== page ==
More Macro, Less Money

Image taken on X-T4 with XF35mm f1.4 and a 16mm Extension Tube
Macro photography is a fascinating subject but cost wise the equipment needed can be eye watering, but it doesn't need to be.  There are several options to produce a macro image.

  • A dedicated macro lens
  • Adding extension tubes to decrease the minimum focusing distance and increase magnification.
  • Using close up filters

Fujiflm make two lenses that are labelled as 'macro'.  

The first is the XF60mm f2.4R, one of the three original X series prime lenses launched in 2013 and the newer XF80mm f2.8R LM OIS WR macro.  The 60mm is not a true macro lens as it doesn't reproduced images at a ratio of 1:1, it is a 1:2 (half size) lens, where as the 80mm is a true 1:1 macro lens.

I bought a 60mm in 2013 alongside the 18mm f2, 35mm f1.4 and 14mm f2.8 primes when I bought the X-Pro1.  It was an excellent short telephoto lens.  It was a bit slow in the auto focus department but optically it was excellent, as was the build quality.  I sold it in 2015 because I wasn't using it much for macro photography and my short telephoto of choice was the 90mm f2.

CLICK HERE for a gallery of images shot on the XF60mm f2.4

Image taken on an X-T1 and XF60mm f2.4 macro

The XF80mm f2.8 is the first 1:1 macro lens for the X Series and, like the 60mm, is excellent both optically and in its build quality.  The auto focus is also a huge step up on the older lens.  

The 80mm also has the advantage of being able to accept the 1.4x and 2x teleconverters to increase the focal length of the lens, the only other lenses that can take the converters are the 50-140mm and 100-400mm zooms and the 200mm f2 prime. 

An image taken on an X-T4 and XF80mm f2.8 macro
Price wise the 60mm retails at £599 while the 80mm is almost double that at £1149.  Now if you do a lot of macro photography then this is the way to go.  The good thing is a macro lens also doubles as a good portrait/ short telephoto lens, so you can use it for other genres, which is good news when you paying a good chunk of money, especially for the 80mm.

This is a good option and is a lot (and I mean a LOT) cheaper than buying a dedicated macro lens if you already own a suitable prime or zoom lens.

Extension tubes are designed to enable a lens to focus closer than its normal set minimum focusing distance. They are exceptionally useful for macro photography, enabling you to convert almost any lens into a macro lens while maintaining its original optical quality.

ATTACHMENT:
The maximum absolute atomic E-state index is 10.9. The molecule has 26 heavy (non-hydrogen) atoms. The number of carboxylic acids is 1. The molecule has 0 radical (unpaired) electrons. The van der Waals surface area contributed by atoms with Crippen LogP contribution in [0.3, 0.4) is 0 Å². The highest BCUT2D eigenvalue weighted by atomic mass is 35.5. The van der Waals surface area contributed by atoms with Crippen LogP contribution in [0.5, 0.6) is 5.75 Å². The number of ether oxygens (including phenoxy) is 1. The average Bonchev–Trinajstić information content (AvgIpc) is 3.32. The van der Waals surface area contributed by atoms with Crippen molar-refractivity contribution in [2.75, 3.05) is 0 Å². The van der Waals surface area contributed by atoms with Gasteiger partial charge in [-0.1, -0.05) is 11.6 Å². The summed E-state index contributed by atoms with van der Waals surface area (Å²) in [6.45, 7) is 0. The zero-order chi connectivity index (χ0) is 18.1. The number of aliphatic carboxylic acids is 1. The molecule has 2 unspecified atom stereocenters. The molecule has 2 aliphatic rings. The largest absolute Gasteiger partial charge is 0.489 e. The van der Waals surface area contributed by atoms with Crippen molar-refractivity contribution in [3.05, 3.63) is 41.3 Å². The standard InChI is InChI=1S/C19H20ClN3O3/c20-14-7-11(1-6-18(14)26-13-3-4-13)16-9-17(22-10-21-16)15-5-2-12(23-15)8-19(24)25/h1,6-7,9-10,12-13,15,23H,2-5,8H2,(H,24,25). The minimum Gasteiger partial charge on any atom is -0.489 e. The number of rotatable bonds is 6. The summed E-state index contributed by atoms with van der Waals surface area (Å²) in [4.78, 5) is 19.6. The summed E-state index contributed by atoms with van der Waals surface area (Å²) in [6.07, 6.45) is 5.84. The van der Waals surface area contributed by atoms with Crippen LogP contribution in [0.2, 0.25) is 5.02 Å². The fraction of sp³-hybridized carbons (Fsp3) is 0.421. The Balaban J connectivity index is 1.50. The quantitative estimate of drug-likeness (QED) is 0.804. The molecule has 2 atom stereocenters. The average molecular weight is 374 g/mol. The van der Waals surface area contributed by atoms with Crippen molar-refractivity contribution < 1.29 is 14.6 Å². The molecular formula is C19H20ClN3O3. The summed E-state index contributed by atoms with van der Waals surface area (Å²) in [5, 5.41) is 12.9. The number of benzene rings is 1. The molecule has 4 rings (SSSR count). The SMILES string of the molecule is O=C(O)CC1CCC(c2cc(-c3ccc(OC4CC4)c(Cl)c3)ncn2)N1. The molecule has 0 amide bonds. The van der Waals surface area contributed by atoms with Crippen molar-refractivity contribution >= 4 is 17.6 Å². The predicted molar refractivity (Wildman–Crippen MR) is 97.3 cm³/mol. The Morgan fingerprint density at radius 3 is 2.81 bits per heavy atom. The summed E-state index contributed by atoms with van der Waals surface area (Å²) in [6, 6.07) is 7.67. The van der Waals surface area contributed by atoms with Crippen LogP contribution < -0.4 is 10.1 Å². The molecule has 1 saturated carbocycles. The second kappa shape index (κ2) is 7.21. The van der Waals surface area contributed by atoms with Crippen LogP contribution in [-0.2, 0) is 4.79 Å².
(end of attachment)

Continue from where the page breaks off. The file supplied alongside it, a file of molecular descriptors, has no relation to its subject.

I have a 16mm extension tube which, when fitted to the XF35mm f1.4, allows me to focus a lot closer to a subject and therefore increase the magnification.  The level of magnification depends on the lens you attach the extension tube to.

The extension tube has electrical contacts that allows the lens to 'talk' to the camera, giving full information in the viewfinder and allowing the use of manual focus.

While optical quality is unaffected by the addition of the extension tube, you do have to alter the exposure to compensate.  Also with the tube fitted, 'normal' focusing doesn't work (ie you can't focus on distant subjects), you can only focus in a narrow band close to your subject.

Having said that the results are quite impressive.  If you compare the image below of the slug and the image of the same subject above taken on the 80mm macro lens, you can see the 35mm fitted with the extension tube gives very comparable results.  The problem is the front of the lens is only a couple of centimetres from the subject when shooting with the 35mm, where as I was standing further back with the 80mm.  Being that close is not always suitable or desired.

If you CLICK HERE you will see a conversion table showing the various magnifications and closest focusing. 

The cost of the Fujifilm 16mm extension tube is £84.99 and there is also an 11mm version available for the same price.  However there are third party options available for less money if you check on Amazon and other similar websites.

Image taken on X-T4 with XF35mm f1.4 and a 16mm Extension Tube

This is a method that is really cheap but I have always found to give mixed results at best.  This is a filter that is added to the front of the lens and it magnifies the image according to the strength of the filter.  The quality of the filter is paramount and the cheap end of the market always gives poor results due to the low quality materials used.  This is not a method that I like or recommend to produce macro images.

Image taken on X-T4 with XF35mm f1.4 and a 16mm Extension Tube
While the best method for macro photography is to buy a dedicated macro lens, the cost can be somewhat restrictive unless you are going to be doing a lot of macro photography.  The 80mm f2.8 lens is stunning but for my work I cannot justify the cost.

At the other end of the spectrum is the close up filters and I recommend not wasting your money on this option.

The best bang-for-buck is definitely is fitting an extension tube on one of the short Fujifilm prime lenses.  The 35mm f1.4 with a 16mm tube fitted gives a 0.6x magnification and an 18mm f2 prime gives a magnification of 1x (albeit with a working distance of 86mm, which isn't always practical).  If you already own a suitable lens then the extension tube offers the best method of getting into macro photography on a limited budget.

Image taken on X-T4 with XF35mm f1.4 and a 16mm Extension Tube

Image taken on X-T4 with XF35mm f1.4 and a 16mm Extension Tube

Image taken on X-T4 with XF35mm f1.4 and a 16mm Extension Tube

Image taken on X-T4 with XF35mm f1.4 and a 16mm Extension Tube

Image taken on X-T4 with XF35mm f1.4 and a 16mm Extension Tube

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